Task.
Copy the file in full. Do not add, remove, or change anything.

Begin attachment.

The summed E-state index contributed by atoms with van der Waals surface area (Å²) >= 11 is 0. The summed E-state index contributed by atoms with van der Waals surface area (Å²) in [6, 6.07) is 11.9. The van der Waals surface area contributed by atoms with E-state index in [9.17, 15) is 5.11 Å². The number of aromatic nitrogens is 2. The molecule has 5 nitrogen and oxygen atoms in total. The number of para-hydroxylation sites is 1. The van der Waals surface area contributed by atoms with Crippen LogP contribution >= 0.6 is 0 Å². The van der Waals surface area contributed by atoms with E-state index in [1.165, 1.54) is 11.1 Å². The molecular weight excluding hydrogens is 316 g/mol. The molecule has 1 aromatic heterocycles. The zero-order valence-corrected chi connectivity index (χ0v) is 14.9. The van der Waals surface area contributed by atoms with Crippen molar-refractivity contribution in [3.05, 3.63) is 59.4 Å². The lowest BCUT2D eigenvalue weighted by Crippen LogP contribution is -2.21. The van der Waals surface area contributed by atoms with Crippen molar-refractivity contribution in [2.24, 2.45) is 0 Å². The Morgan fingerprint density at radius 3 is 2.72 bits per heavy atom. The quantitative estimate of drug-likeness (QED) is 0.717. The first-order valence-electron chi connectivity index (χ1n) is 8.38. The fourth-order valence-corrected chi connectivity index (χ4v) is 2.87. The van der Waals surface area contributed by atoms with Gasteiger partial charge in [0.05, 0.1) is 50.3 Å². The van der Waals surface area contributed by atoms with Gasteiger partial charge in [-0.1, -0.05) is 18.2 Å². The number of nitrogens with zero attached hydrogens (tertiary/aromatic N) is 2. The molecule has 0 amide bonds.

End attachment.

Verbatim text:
The summed E-state index contributed by atoms with van der Waals surface area (Å²) >= 11 is 0. The summed E-state index contributed by atoms with van der Waals surface area (Å²) in [6, 6.07) is 11.9. The van der Waals surface area contributed by atoms with E-state index in [9.17, 15) is 5.11 Å². The number of aromatic nitrogens is 2. The molecule has 5 nitrogen and oxygen atoms in total. The number of para-hydroxylation sites is 1. The van der Waals surface area contributed by atoms with Crippen LogP contribution >= 0.6 is 0 Å². The van der Waals surface area contributed by atoms with E-state index in [1.165, 1.54) is 11.1 Å². The molecular weight excluding hydrogens is 316 g/mol. The molecule has 1 aromatic heterocycles. The zero-order valence-corrected chi connectivity index (χ0v) is 14.9. The van der Waals surface area contributed by atoms with Crippen molar-refractivity contribution in [3.05, 3.63) is 59.4 Å². The lowest BCUT2D eigenvalue weighted by Crippen LogP contribution is -2.21. The van der Waals surface area contributed by atoms with Crippen molar-refractivity contribution in [2.24, 2.45) is 0 Å². The Morgan fingerprint density at radius 3 is 2.72 bits per heavy atom. The quantitative estimate of drug-likeness (QED) is 0.717. The first-order valence-electron chi connectivity index (χ1n) is 8.38. The fourth-order valence-corrected chi connectivity index (χ4v) is 2.87. The van der Waals surface area contributed by atoms with Gasteiger partial charge in [0.05, 0.1) is 50.3 Å². The van der Waals surface area contributed by atoms with Gasteiger partial charge in [-0.1, -0.05) is 18.2 Å². The number of nitrogens with zero attached hydrogens (tertiary/aromatic N) is 2. The molecule has 0 amide bonds.